Pirelli: Innovation and Luxury
The VP of Research and Development on how the team creatively approaches customer demands, technology and design problem solving
Founded in 1872 and represented in over 160 countries, it's no surprise that when people think of tires they think of Pirelli. Given that tires are integral to a vehicle's functionality, handling and performance; it’s essential that they’re high quality—and therefore something that all drivers need to think about more.
Pirelli is also known for its successful involvement in motorsports, including Formula One, where they are currently the exclusive tire supplier and the iconic annual Pirelli Calendar. Thanks to its strong, 140 year heritage in motorsports, Pirelli acutely understands the combined science and art of designing premium tires. With the recent release of the P Zero All Season Plus tire, and their real-time user-controlled camera view of tires in action at Highway Zero, Pirelli has proven to be ahead of the curve in product design and creativity. We wanted to find out more about the process of creating a luxury tire, so we spoke with Steve Carpino—Vice President of Research and Development at Pirelli North America—about product innovation, form versus function and the difference between "luxury" and "premium".
While many may think all tires look the same, there is an art versus science conundrum in tire design. Carpino tells CH, "Where this happens on many projects is in the area of the design of the tread pattern styling. This is really the 'face' of the product that the customer sees. This visual part of the product has the highest artistic component since there are both technical and stylistic elements. This is really our chance to make the first impression with the customer visually."
The term "reinventing the wheel" needs no explanation, so it might surprise some drivers to learn that tire design and manufacturing is an innovative field. From research and design to understanding their clients' desires, Pirelli remains at the forefront of the industry through its commitment to research and development—and understanding customers’ needs and desires. Carpino says that sometimes consumer requirements can be quite different than those of the company's auto manufacturer clients. "Technical solutions and overall balance of performance of the tire can be quite different for two customers, even if the products appear to be the same on the outside. Specific requirements are defined and developed using our internal R&D, external suppliers or through research with our university partners." A list of new requirements can become difficult design problems to solve as the technology needed might not exist yet. In those cases, Pirelli's team works with their suppliers and universities to find new and innovative solutions.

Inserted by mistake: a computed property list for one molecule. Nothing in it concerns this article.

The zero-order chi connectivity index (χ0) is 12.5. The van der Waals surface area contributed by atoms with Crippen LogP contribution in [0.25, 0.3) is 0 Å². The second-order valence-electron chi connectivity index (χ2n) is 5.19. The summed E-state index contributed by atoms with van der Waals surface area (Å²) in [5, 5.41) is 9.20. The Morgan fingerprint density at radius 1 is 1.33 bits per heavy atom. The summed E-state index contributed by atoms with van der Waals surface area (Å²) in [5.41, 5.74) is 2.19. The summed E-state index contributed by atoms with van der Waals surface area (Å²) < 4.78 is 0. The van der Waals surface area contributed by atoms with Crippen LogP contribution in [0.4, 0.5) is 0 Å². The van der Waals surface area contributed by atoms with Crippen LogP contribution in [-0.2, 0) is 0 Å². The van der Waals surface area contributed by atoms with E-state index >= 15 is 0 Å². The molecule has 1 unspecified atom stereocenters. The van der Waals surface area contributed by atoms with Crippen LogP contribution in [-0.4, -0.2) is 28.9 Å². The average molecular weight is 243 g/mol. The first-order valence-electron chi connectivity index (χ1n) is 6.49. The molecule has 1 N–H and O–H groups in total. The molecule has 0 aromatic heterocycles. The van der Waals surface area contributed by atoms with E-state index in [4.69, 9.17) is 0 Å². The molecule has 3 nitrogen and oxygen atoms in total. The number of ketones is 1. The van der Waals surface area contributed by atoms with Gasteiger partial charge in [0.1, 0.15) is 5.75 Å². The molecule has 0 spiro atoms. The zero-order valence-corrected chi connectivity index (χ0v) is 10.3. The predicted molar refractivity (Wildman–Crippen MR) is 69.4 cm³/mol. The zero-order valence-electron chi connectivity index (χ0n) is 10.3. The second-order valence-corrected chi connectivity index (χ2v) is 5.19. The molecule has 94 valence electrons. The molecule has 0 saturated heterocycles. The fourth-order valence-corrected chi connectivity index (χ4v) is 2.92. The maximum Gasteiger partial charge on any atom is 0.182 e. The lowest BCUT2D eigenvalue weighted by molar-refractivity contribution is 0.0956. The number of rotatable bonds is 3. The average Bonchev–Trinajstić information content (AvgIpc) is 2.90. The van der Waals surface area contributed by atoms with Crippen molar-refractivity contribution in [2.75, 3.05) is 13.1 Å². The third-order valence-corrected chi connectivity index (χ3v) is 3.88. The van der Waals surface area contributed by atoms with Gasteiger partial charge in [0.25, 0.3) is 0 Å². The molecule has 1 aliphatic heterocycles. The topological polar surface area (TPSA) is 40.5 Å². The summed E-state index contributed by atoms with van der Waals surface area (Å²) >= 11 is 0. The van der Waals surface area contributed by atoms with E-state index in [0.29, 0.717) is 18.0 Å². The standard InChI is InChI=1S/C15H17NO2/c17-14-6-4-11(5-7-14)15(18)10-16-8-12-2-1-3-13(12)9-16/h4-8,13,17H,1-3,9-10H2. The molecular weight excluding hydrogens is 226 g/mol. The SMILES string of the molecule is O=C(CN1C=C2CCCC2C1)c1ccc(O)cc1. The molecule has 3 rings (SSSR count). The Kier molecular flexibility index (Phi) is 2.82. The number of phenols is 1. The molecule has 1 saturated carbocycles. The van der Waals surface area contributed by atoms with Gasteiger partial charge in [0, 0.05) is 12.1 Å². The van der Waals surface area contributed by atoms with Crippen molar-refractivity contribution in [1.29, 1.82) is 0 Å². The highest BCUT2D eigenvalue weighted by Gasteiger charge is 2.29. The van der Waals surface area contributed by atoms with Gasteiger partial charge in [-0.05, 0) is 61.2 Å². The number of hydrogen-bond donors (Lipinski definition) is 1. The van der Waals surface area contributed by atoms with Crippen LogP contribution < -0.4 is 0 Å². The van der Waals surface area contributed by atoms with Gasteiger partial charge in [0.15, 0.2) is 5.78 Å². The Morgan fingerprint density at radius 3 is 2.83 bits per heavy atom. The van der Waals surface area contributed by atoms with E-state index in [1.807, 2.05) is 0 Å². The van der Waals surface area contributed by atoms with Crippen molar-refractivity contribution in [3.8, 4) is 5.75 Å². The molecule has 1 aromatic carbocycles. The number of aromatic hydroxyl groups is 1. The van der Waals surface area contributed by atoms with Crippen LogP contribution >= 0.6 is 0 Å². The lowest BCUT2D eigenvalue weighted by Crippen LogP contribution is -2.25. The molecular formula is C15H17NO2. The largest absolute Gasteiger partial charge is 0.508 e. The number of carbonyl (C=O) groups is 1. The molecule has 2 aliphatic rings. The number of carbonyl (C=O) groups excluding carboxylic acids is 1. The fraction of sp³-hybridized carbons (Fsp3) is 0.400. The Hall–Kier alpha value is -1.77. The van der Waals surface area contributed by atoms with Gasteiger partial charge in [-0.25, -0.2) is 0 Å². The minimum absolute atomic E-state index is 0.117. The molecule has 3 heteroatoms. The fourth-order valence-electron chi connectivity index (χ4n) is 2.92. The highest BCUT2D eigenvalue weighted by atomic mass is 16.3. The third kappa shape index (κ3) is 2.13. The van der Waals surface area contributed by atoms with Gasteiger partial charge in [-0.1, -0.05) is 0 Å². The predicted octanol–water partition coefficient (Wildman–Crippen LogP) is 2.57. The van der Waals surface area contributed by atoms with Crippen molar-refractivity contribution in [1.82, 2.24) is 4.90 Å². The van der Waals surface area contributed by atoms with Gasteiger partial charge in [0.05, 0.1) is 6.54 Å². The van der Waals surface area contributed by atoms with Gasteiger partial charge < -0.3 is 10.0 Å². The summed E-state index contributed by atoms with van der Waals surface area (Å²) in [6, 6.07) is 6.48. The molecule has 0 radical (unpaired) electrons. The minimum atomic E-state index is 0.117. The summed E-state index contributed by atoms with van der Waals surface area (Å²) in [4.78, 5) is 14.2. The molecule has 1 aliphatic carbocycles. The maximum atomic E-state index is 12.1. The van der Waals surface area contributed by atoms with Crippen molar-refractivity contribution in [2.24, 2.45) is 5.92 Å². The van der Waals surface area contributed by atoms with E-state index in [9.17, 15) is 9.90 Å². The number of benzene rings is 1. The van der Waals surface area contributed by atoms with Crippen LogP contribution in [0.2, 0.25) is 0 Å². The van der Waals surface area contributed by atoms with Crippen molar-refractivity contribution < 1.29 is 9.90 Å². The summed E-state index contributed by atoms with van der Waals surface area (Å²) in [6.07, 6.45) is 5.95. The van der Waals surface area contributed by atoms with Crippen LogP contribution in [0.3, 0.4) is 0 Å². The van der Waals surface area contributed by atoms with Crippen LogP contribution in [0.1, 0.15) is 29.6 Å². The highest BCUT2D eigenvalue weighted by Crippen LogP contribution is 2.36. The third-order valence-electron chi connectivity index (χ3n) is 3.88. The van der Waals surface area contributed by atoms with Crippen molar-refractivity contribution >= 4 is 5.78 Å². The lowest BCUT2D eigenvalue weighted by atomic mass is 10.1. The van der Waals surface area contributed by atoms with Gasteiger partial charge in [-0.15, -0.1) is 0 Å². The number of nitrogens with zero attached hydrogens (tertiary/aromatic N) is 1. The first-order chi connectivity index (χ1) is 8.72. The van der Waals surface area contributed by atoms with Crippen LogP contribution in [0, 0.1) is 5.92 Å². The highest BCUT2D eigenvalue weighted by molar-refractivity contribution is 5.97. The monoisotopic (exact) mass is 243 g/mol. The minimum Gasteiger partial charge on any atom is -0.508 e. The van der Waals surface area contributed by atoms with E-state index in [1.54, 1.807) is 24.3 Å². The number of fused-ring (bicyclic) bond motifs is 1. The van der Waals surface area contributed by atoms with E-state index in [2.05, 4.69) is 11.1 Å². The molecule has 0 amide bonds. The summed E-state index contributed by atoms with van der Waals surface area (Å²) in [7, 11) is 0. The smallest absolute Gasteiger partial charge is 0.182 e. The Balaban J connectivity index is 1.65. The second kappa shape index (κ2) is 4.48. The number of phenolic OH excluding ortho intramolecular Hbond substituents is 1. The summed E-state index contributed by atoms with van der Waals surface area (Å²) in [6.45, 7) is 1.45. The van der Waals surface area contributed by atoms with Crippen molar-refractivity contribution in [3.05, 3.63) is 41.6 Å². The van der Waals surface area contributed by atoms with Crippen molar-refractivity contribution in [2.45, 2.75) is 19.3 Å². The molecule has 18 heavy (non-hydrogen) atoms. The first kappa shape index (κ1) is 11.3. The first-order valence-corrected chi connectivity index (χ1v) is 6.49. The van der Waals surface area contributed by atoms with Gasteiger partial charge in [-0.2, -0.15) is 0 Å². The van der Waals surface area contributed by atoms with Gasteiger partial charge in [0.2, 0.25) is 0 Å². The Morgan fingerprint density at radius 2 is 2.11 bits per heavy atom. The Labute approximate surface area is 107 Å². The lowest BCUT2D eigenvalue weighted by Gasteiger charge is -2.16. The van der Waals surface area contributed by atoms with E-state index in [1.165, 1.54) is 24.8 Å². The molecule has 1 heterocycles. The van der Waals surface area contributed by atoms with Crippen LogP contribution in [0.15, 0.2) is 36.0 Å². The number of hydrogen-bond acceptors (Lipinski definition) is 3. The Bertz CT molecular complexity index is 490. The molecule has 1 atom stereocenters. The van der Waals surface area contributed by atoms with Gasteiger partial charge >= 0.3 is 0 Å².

It's not enough to develop innovative new technology if it is not used in a way that meets the specific requirements of the customer.
"In the case of materials, it may require something new to be developed—a polymer, chemical, resin, etc," Carpino says. "It could also be a new type of manufacturing process that may be needed to reach the targets. This new technology is then fed back into the internal development process for the new product. In the end, it is critical to understand the requirements of the customer to ensure that we have reached the target at the end of the new product loop of development. It's not enough to develop innovative new technology if it is not used in a way that meets the specific requirements of the customer."
Pirelli is known for making high-end products, but Carpino explains that the difference between "premium" and "luxury" is an important one. "'Premium' relates to our overall brand and can be applied to all aspects of tire performance—handling, braking, traction, treadwear, noise. 'Luxury' relates more specifically to the noise and comfort aspects of the tire. These are critical aspects to the overall customer perception of the tire and how it affects the overall driving experience. Noise while rolling, changes in noise on different surfaces, softness of impact, vibration—it's very easy for the customer to detect these properties in the tire/vehicle system as soon as they drive the tire for the first time," he says.
Interestingly, lighter, more fuel-efficient cars have had an effect on the noise levels. Carpino says that the increase in noise has made for some creative new approaches to their designs. "One new technology that we offer to our auto manufacturer customers is the Pirelli Noise Canceling System (PNCS). This is a special acoustic foam that is applied to the inside of the tire after it is produced. It significantly reduces the overall noise level inside the vehicle and is easily perceived by the customer. Using the PCNS inside a tire allows a vehicle manufacturer to reach a much lower overall noise level without the need to make major changes to the vehicle—and contributes to that luxury feel that the customer wants."
Images courtesy of Pirelli